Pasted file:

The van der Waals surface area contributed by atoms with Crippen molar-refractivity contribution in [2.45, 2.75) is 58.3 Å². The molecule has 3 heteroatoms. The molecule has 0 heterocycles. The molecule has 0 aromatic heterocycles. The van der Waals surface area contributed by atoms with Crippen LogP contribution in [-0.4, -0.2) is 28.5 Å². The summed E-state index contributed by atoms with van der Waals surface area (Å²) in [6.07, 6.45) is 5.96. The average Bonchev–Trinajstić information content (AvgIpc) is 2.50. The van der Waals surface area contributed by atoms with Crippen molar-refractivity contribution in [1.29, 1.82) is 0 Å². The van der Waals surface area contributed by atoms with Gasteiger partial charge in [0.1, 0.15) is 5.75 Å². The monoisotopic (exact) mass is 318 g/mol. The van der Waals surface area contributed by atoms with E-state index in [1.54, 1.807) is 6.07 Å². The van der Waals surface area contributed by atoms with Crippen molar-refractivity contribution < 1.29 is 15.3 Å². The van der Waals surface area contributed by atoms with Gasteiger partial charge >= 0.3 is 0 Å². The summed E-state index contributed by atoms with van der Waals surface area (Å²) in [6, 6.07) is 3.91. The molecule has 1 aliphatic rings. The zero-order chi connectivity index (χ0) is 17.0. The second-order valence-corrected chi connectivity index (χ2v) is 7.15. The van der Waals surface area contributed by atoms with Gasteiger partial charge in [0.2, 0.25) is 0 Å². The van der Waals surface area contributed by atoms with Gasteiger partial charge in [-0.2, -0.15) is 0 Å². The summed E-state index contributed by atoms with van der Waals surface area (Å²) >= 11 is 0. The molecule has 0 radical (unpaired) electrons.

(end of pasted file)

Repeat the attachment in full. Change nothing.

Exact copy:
The van der Waals surface area contributed by atoms with Crippen molar-refractivity contribution in [2.45, 2.75) is 58.3 Å². The molecule has 3 heteroatoms. The molecule has 0 heterocycles. The molecule has 0 aromatic heterocycles. The van der Waals surface area contributed by atoms with Crippen LogP contribution in [-0.4, -0.2) is 28.5 Å². The summed E-state index contributed by atoms with van der Waals surface area (Å²) in [6.07, 6.45) is 5.96. The average Bonchev–Trinajstić information content (AvgIpc) is 2.50. The van der Waals surface area contributed by atoms with Crippen molar-refractivity contribution in [1.29, 1.82) is 0 Å². The van der Waals surface area contributed by atoms with Gasteiger partial charge in [0.1, 0.15) is 5.75 Å². The monoisotopic (exact) mass is 318 g/mol. The van der Waals surface area contributed by atoms with E-state index in [1.54, 1.807) is 6.07 Å². The van der Waals surface area contributed by atoms with Crippen molar-refractivity contribution < 1.29 is 15.3 Å². The van der Waals surface area contributed by atoms with Gasteiger partial charge >= 0.3 is 0 Å². The summed E-state index contributed by atoms with van der Waals surface area (Å²) in [6, 6.07) is 3.91. The molecule has 1 aliphatic rings. The zero-order chi connectivity index (χ0) is 17.0. The second-order valence-corrected chi connectivity index (χ2v) is 7.15. The van der Waals surface area contributed by atoms with Gasteiger partial charge in [0.2, 0.25) is 0 Å². The van der Waals surface area contributed by atoms with Gasteiger partial charge in [-0.2, -0.15) is 0 Å². The summed E-state index contributed by atoms with van der Waals surface area (Å²) >= 11 is 0. The molecule has 0 radical (unpaired) electrons.